Bob Bondurant, founder and president of the Bondurant School of High Performance Driving in Phoenix, Arizona, was one of America's finest drivers, reaching Formula 1 (with Ferrari) before injuries from a bad crash ended that career in 1967. Five years earlier, he'd been winning nearly every race in a California dealer-sponsored Corvette when Carroll Shelby rang.
"Shelby asked what I was doing on such-and-such a day. I said, 'Nothing.' He said, 'Good. You're driving Ken Miles's Cobra, 'cause I've got him testing. Get on such-and-such a flight, stay at such-and-such a hotel.' So I thought, 'OK, I'll drive the Cobra and learn its weaknesses, then I'll be back in my Corvette. That's how we'll beat the Cobra.'"
Bondurant won that 1963 race, and the next two . . . and stayed with Shelby.
"The next year, we went to Europe. Gurney and I won Le Mans [the GT class, fourth overall] and came within five points of winning the World Manufacturers Championship. Ford sent us back in '65, and we won every race and the World Manufacturers Championship. Then I got word that Ferrari wanted to see me, and he asked me to drive for him. But I knew the 7.0-liter Ford GTs would be at Le Mans.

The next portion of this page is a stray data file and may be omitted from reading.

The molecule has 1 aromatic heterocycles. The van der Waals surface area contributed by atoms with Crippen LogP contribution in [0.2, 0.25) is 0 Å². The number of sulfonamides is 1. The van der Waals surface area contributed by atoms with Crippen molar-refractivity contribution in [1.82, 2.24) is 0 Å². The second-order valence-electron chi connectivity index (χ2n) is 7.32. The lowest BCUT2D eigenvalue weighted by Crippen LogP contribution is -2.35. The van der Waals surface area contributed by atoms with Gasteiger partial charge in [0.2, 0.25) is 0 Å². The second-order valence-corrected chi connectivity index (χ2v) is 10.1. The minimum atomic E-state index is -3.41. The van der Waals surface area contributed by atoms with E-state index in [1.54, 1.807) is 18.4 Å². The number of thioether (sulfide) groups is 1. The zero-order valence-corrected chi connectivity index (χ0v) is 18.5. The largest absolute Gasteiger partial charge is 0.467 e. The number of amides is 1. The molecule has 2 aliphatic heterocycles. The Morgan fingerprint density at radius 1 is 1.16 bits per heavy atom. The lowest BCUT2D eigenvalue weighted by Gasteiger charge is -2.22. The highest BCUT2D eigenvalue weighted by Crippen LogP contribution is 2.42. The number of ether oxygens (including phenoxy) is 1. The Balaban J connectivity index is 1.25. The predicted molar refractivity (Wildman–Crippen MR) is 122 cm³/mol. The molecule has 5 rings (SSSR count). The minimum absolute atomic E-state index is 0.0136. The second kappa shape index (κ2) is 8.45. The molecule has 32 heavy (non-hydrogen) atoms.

"I called Carroll and asked for his advice. He said, 'We're going to run three races--Daytona, Sebring, and Le Mans. If you're driving for Ferrari, we'll beat you. But not many Americans get a chance to race for Ferrari. If you have that chance, you should take it. And run really hard.' So, with Carroll's blessing, I ran for Ferrari in '66. And they did beat us.
"I got along great with him, learned a lot, and really enjoyed racing for him. He helped me get where I am today. One year, when Pete Brock was running his Carroll Shelby School of High Performance Driving, Pete was going on vacation, so Carroll said, 'You're going to teach.' I said, 'I never taught before.' He said, 'Just tell 'em what you do.' I said, 'I don't know what I do, I just do it.' I ran the school for a week, and he claims that was the reason I started my school."